Monday, March 12, 2018

Basics of Solar Panels: Installation

So you know how many solar panels you want, you know what size your battery bank is, and you know if your installation will be on a house or on an RV.

This article assumes that you have purchased the panels and are ready to install them.

  • I will cover the electrical installation and positioning of the panels, not the physical installation. I will cover the basics of installing it on a roof, or atop most RVs, but there are so many options that I cannot cover everything.
  • This is only meant as a basic guide. I do not know what your specific situation is, and I am not an electrician. Have things double checked, and don't burn your house down. 
  • This is not instruction for a “grid tie” system that will connect to the normal household power and to your municipal power. Those are much more complex, and much more difficult, and involve your breaker/fuse box. 
  • This is meant for a stand-alone system that does not connect to your normal household power, and instead only connects to a battery bank. If you want to do a grid tie system, you must do a lot of research that is beyond the scope of this article, and please seriously consider hiring a professional.


Installing on an RV:
  • Install the panel flat on the top of the RV. I do not recommend installing it at an angle to the roof of the RV, since it will catch air as you drive.
  • Don't install it next to any tall protruding objects on the roof, since those can block the sun from reaching the panels.
  • I recommend that you place the panel so that it has the shortest distance to your battery bank.
On a Household Roof:
  • Place it so that the sun will not be blocked by anything on the roof (chimney, swamp cooler, etc.) and so that it will get the sun for the longest period of time during the day. 
  • I recommend south facing as a rule, unless you have something that will block the sun from that direction, such a neighbor with tall home, or an inconveniently placed mountain.

On a Non-Mobile Ground Installation:
  • I recommend that you put the panel in at an angle to the ground, usually around 45 degrees in the US. There are all sorts of calculators online for the optimum angle, but for the majority of the continental US, it will not make a notable difference.
  • The exception to this is areas with severe wind, because it may rip the solar panel off of the roof if it is at an angle.

Once you have decided on a place to install the solar panels, purchase brackets.
  • If you are going to install them at an angle, I recommend brackets like these (be sure to purchase the right size for your panels) :
  • If you are going to install them flush with the surface that they are going on, I recommend these
  • You may also wish to purchase some roof sealant, to waterproof and weatherproof fittings. 
The brackets should include installation instructions for the specific model. Most of them require a drill, a hammer, a tape measure, a marking pencil, drill bits and driver bits. You will drill into the surface and attach the specific bracket.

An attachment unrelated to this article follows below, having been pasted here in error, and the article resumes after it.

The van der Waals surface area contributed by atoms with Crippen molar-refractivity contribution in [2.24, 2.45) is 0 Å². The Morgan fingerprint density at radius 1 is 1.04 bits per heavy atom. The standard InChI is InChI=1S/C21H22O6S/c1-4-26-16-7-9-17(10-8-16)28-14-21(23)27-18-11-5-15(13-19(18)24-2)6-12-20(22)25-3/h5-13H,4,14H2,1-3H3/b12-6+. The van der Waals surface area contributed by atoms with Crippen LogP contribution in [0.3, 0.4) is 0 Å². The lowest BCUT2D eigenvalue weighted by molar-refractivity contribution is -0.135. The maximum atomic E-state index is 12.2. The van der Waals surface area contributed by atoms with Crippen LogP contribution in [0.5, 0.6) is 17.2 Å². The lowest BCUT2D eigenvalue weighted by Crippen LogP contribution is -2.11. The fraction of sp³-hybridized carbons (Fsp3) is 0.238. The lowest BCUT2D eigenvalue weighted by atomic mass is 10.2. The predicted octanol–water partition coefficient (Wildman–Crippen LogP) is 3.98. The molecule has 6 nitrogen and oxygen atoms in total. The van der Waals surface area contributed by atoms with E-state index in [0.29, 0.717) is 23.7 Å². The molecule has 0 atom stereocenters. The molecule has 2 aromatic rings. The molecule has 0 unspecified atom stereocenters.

Be very careful with this step. If any wire is frayed, damaged etc, you may need to replace it.
  • TURN ANYTHING OFF IF YOU ARE WORKING ON IT. This is dangerous, and don’t do this with live wires.
  • Red is positive, black is negative. Remember to use appropriately colored wires as you continue the run.
  • If you are installing multiple panels, connect the wires before they get to the charge controller. Match red wires with red, and black with black. DO NOT mix the red and the black wires.
  • If you have to run the wires along the inside (or outside) of the structure, make sure to use appropriate fasteners. I recommend using regular cable ties to keep things neat.
  • When connecting wires, make sure to use water proof crimp style connectors, such as this or this
  • The longer the wires have to go to get to the charge controller, the more power will be lost to something called voltage drop, which means the electricity will become heat instead of filling your battery bank. There are charts on how to calculate voltage drop online. If you properly size your wire, and keep your runs short, you should be fine.
In an RV Installation:
  1. Run the wires through a rubber grommet and seal it with silicone sealant.
  2. Make sure that the grommet is placed underneath one of the solar panels to minimize exposure to the weather.
In a Non-Mobile Installation:
  1. Be very sure of your placement for your hole before you cut it. 
  2. If you have concerns, get a roofing contractor to make the hole and install the grommet to ensure that you will not damage the roof.

Charge Controller
  1. Connect the wires to the charge controller that you have purchased for the battery bank. (We covered what a charge controller is in this article). Make sure to connect red to positive etc.
  2. The charge controller should have connectors coming out of it to go to the batteries. Make sure to follow the installation instructions for the charge controller.

Congratulations, you have installed solar panels!

Remember to practice, and don’t lick the wires.

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